In this article, we will have a look at what rebasing a branch in Git means or what git rebase is, how it compares with merging a branch, and what are the tradeoffs of rebasing and merging.
Our Starting Point
Our project has a master branch that started out with two commits, m1 and m2. Then a feature branch was made from the m2 commit and some work on it was done in the f1 commit.
Then, work was done in both branches independently of each other in m3 and f2 commits such that they are divergent now.
We want to combine the work done in the feature branch into the master branch, namely, we want to combine m3 commit and f2 commit into a single thing:
How can we do Git rebase?
We have two options for achieving our goal: git merge and git rebase.
In the case of merging the feature branch into the master branch, the git merge feature will replay the changes made on the feature branch since it diverged from master (i.e., from m2) until its current commit (f2) on top of master, and record the result in a new merge commit.
While in the case of rebasing, the base (m2) of the feature branch will be changed to the latest commit of the master branch (m3) so that the feature branch is on par with the master branch after rebasing. After this is done, the feature branch will contain all onward work from its previous base (m2) up till the tip of the master branch (m3).
Git does this all by temporarily saving the f1 and f2 commits internally, resetting the feature branch to the master branch, and then applying f1’ and f2’ commits on top of the feature branch one by one and in order.
The entire history of the feature branch is rewritten.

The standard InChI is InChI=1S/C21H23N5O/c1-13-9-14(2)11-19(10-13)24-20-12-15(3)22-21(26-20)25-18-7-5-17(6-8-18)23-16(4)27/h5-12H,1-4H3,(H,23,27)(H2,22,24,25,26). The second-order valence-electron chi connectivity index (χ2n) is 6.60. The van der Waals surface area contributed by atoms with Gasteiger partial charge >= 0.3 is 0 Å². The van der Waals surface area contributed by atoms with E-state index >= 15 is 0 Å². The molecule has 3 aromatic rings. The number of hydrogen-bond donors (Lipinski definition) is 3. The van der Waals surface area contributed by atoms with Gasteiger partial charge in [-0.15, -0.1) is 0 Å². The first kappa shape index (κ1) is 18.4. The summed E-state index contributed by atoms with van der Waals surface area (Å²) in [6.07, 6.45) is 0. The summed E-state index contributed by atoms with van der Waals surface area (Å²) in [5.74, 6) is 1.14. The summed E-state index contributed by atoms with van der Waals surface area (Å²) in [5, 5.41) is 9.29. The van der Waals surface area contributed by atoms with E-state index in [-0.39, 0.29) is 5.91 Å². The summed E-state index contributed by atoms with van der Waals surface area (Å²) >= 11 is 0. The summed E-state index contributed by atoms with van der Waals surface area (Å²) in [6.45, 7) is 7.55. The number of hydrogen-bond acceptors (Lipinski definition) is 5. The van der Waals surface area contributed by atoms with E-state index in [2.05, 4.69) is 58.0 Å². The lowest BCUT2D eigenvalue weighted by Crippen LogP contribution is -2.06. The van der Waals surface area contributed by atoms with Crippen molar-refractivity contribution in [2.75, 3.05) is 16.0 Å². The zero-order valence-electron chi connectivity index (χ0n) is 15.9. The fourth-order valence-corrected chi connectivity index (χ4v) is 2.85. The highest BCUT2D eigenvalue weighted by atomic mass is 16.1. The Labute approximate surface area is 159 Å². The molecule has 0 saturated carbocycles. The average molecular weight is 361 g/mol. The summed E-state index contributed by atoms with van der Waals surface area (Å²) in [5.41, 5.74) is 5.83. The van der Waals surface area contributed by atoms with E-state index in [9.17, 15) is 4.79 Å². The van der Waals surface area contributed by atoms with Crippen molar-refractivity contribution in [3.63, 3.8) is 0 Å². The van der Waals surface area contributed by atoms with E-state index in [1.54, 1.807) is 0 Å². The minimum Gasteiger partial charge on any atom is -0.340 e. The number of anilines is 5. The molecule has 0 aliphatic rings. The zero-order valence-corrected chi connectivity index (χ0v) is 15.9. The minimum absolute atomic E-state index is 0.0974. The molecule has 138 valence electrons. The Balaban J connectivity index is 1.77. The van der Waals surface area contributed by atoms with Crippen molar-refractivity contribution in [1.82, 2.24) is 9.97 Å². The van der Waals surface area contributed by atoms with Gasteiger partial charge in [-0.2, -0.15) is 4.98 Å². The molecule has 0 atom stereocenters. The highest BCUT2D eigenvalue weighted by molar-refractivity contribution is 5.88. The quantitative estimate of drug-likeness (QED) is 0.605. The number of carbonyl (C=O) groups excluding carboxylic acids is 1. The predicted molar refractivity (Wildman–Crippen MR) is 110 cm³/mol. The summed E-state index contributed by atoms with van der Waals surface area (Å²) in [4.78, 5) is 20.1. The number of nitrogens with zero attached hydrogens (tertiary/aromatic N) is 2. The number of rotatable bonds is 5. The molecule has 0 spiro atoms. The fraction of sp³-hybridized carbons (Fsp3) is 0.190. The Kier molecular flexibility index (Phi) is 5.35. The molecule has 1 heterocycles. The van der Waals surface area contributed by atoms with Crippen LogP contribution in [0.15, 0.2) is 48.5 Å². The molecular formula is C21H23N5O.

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What’s the difference between Merging and Rebasing?
They are both pretty similar in effect so it is a bit tricky to understand them both. The big difference is that merging creates a brand new merge commit while rebasing does not.
Pros/Cons of Merging
The logs and history are very exhaustive. This is an advantage because it can help understand how and when each merge happened and it can be easy to find and fix issues. This is also a disadvantage because history can become too unwieldy, complex, and user-unfriendly.
Pros/Cons of Rebasing
Rebasing was introduced to make the repository history look linear and avoid the jumbled mess merging can potentially make. This makes it easier to browse through the commits as they are linear. But the disadvantage is that we can’t track how and when the merging happened.
When to use Rebasing
Because the entire history of the rebased branch is rewritten and it is difficult to understand where the rebased commits come from, it’s best to only rebase branches that are being worked on only by you. The golden rule of rebasing thus reads:
Never rebase while you’re on a public branch
Resource Video: Git REBASE vs MERGE